Story & Place: Discovering the Rio Grande Valley through Literature

by Janine Schall, University of Texas-Pan American

In 1992 I left my hometown in Indiana and moved 1500 miles away for a teaching job in the Rio Grande Valley (RGV) of South Texas. In doing so, I discovered a unique geographic and cultural region of the United States.

The RGV, informally called the Valley by locals, is located at the southern tip of Texas along the northern bank of the Rio Grande River, which marks the border between Texas and Mexico. It is not actually a valley, but a floodplain. Land developers in the early 20th century called the area “The Magic Valley” in an effort to promote the region to settlers and investors. Originally home to bands of Coahuiltecan Indians, the Spanish were the first Europeans to arrive in the area in approximately 1750. The area remained under Spanish control until 1836, when it became part of the new Republic of Texas—at least according to the Texans. It took the Mexican-American War to definitively establish the Rio Grande River as the southern border of Texas. The arrival of major irrigation systems and the the railroad led to tremendous growth as the region developed into a major agricultural center.

Today the RGV continues to be one of the fastest growing areas of the United States, fueled by agriculture, tourism, and economic ties with Mexico and Latin America. Approximately 90% of the population is Latino. It is a land of extreme poverty and extreme wealth, of sleepy, peaceful small towns and regular gang violence, of deep cultural roots and constant change.

Historically there has been little representation of the Rio Grande Valley and its rich culture in children’s and young adult literature. This is slowly changing, and in this four-part blog series I will be highlighting a number of authors from the RGV who write about life in the Valley. I begin with Rene Saldaña, Jr., one of the most prolific Valley authors.

Saldaña’s first book, The Jumping Tree, was published in 2001. Set in Nuevo Peñitas, a small town close to the border where Saldaña himself grew up, this coming-of-age story features episodes from the life of teen Rey Casteñeda. In many ways, Rey and his family are representative of thousands of real-life Valley families: they are a tightly knit, Mexican-American working class family with relatives on both sides of the border. In the years since this book was published, tightened security and extreme violence in northern Mexico has limited regular travel across the border. However, many RGV families maintain strong connections with relatives in Mexico, just like Rey. In a region where ¾ of the population speaks Spanish at home another authentic aspect of this book is the way Saldaña incorporates frequent Spanish phrases.

Saldaña has written two other young adult novels, The Whole Sky Full of Stars (2007) and A Good Long Way (2010), both of which focus on growing up and on family and friend relationships. In A Good Long Way, the story of one character’s decision to drop out of school and leave home is told from three different perspectives. Many Valley teens will find connections with one or more of these characters: Beto, whose continual conflict with teachers and his father pushes him to leave home; his younger brother Roel, who both adores his older brother and is increasingly unhappy with his behavior; and Beto’s best friend Jessy, who hides an abusive family life under a tough girl façade. The Whole Sky Full of Stars features a Valley passion: boxing. When Barry’s family falls on hard times, his best friend Alby enters him into a prizefight as a way for them both to earn money. While the solution may be unusual, financial struggles are familiar to many Valley teens, since approximately 45% of Valley children live in poverty.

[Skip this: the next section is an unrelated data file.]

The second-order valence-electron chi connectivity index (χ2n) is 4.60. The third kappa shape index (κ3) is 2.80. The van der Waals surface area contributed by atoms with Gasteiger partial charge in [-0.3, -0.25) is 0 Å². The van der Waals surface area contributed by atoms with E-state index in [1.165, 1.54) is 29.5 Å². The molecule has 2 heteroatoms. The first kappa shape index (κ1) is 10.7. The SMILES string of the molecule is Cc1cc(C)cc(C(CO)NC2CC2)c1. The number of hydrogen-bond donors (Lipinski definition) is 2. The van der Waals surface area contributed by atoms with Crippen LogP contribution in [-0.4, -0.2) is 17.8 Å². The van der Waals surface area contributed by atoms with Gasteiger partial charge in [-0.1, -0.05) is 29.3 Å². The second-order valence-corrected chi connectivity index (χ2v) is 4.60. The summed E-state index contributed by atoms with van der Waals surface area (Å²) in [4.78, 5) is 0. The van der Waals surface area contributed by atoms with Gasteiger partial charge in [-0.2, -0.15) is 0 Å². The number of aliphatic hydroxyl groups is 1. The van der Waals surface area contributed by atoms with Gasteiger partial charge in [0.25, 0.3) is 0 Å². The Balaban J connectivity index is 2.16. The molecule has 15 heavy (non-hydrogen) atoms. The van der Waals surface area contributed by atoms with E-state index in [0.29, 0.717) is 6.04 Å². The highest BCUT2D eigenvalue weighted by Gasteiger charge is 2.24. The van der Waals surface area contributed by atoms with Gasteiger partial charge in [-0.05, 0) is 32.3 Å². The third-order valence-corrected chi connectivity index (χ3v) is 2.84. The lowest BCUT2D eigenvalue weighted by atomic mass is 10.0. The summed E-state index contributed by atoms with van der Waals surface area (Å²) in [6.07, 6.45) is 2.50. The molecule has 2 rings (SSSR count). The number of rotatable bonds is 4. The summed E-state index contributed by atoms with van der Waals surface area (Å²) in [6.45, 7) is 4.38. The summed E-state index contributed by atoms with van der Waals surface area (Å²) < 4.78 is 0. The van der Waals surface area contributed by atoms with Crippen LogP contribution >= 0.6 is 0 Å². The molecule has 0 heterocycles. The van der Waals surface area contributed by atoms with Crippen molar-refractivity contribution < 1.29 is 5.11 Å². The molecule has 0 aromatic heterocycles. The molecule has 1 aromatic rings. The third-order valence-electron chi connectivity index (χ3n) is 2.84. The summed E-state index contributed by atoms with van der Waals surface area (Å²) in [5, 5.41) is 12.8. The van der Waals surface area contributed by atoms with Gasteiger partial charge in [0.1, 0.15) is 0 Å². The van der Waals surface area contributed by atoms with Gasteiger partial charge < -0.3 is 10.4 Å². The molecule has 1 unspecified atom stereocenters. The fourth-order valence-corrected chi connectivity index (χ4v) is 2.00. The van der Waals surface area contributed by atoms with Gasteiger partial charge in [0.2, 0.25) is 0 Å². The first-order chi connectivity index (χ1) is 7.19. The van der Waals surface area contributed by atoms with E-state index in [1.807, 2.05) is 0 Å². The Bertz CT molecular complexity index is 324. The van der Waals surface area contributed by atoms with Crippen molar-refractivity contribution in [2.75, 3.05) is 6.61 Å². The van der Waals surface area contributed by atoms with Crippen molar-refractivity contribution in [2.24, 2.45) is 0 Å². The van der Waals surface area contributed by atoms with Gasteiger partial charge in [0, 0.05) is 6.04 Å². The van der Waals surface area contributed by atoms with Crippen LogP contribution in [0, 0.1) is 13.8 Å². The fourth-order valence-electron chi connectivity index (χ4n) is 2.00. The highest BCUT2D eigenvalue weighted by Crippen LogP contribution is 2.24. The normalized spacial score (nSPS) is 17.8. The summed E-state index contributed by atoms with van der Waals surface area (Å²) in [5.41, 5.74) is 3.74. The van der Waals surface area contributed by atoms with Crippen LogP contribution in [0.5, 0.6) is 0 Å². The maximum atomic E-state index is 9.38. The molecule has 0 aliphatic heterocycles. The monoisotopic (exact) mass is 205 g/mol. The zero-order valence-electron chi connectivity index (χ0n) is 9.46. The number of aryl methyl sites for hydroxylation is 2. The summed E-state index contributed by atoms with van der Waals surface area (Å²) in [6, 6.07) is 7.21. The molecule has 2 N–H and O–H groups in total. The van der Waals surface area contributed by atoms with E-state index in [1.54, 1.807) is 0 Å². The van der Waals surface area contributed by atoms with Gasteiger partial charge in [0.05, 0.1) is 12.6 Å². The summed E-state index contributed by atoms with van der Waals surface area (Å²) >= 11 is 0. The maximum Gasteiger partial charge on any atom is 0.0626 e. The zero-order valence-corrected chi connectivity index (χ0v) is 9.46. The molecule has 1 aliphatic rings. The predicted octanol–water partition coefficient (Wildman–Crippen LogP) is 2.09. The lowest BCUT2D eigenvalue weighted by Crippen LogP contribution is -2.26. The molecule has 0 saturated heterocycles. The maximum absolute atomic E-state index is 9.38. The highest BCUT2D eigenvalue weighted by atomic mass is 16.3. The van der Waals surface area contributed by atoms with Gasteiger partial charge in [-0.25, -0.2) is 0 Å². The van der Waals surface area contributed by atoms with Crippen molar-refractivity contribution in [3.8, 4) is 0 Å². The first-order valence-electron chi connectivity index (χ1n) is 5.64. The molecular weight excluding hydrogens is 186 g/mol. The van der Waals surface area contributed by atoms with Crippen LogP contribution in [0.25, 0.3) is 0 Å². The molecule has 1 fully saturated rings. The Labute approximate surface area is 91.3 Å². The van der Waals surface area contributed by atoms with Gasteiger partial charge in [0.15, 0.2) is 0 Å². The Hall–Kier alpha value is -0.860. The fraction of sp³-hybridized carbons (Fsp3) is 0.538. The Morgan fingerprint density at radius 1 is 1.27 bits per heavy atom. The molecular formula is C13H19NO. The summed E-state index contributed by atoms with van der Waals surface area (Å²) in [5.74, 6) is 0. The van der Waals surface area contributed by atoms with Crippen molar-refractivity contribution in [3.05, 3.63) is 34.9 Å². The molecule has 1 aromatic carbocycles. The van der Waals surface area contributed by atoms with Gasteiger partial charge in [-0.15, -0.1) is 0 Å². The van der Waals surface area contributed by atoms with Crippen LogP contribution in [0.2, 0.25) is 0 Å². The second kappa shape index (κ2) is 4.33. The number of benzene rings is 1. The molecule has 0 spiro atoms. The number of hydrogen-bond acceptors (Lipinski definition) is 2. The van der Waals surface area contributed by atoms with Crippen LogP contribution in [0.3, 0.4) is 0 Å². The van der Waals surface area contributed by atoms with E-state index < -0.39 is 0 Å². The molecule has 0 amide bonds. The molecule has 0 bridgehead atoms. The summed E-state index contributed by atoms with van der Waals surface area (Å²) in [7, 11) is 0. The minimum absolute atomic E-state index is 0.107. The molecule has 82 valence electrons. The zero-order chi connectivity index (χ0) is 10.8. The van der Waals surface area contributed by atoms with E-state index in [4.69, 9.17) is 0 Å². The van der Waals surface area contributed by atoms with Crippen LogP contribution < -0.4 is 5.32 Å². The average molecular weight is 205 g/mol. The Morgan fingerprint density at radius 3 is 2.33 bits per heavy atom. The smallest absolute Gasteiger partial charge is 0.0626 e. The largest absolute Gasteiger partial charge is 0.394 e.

Saldaña’s final three books are all bilingual in English and Spanish. Many Valley children will recognize the stories in Dancing with the Devil and Other Tales from Beyond/Bailando con el diablo y otros cuentos del más allá (2012), which tells six supernatural tales based on traditional Mexican-American folklore. Finally, The Case of the Pen Gone Missing: A Mickey Rangel Mystery/El caso de la pluma perdida: Colección Mickey Rangel, detective privado (2009) and The Lemon Tree Caper: A Mickey Rangel Mystery/La intrigua del limonero: Colección Mickey Rangel, dectective privado (2011) are both short mysteries for intermediate readers.

Over the next three weeks I’ll share other Valley authors who set their books in this unique geographical and cultural region.

References

Saldaña, R. (2001). The jumping tree. New York: Random House.

Saldaña, R. (2007). The whole sky full of stars. New York: Random House.

Saldaña, R. (2009). The case of the pen gone missing: A Mickey Rangel mystery/El caso de la pluma perdida: Colección Mickey Rangel, detective privado. Houston, TX: Piñata Books.

Saldaña, R. (2010). A good long way. Houston, TX: Piñata Books.

Saldaña, R. (2011). The lemon tree caper: A Mickey Rangel mystery /La intriga del limonero: Coleccion Mickey Rangel, detective privado. Houston, TX: Piñata Books.

Saldaña, R. (2012). Dancing with the devil and other tales from beyond/Bailando con el diablo y otros cuentos del más allá. Houston, TX: Piñata Books.

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One thought on “Story & Place: Discovering the Rio Grande Valley through Literature

  1. I am director of publishing at Blue Book Services (www.producebluebook.com) and we serve the fresh fruit & vegetable industry with credit ratings for all in the supply chain.

    I would like to use the graphic map of the Rio Grande Valley used on this page in our journal.

    Please let me know if that would be possible, and if so, to whom credit for the graphic should be given.

    Thank you,
    Anne MacDonald, amacdonald@bluebookservices.com

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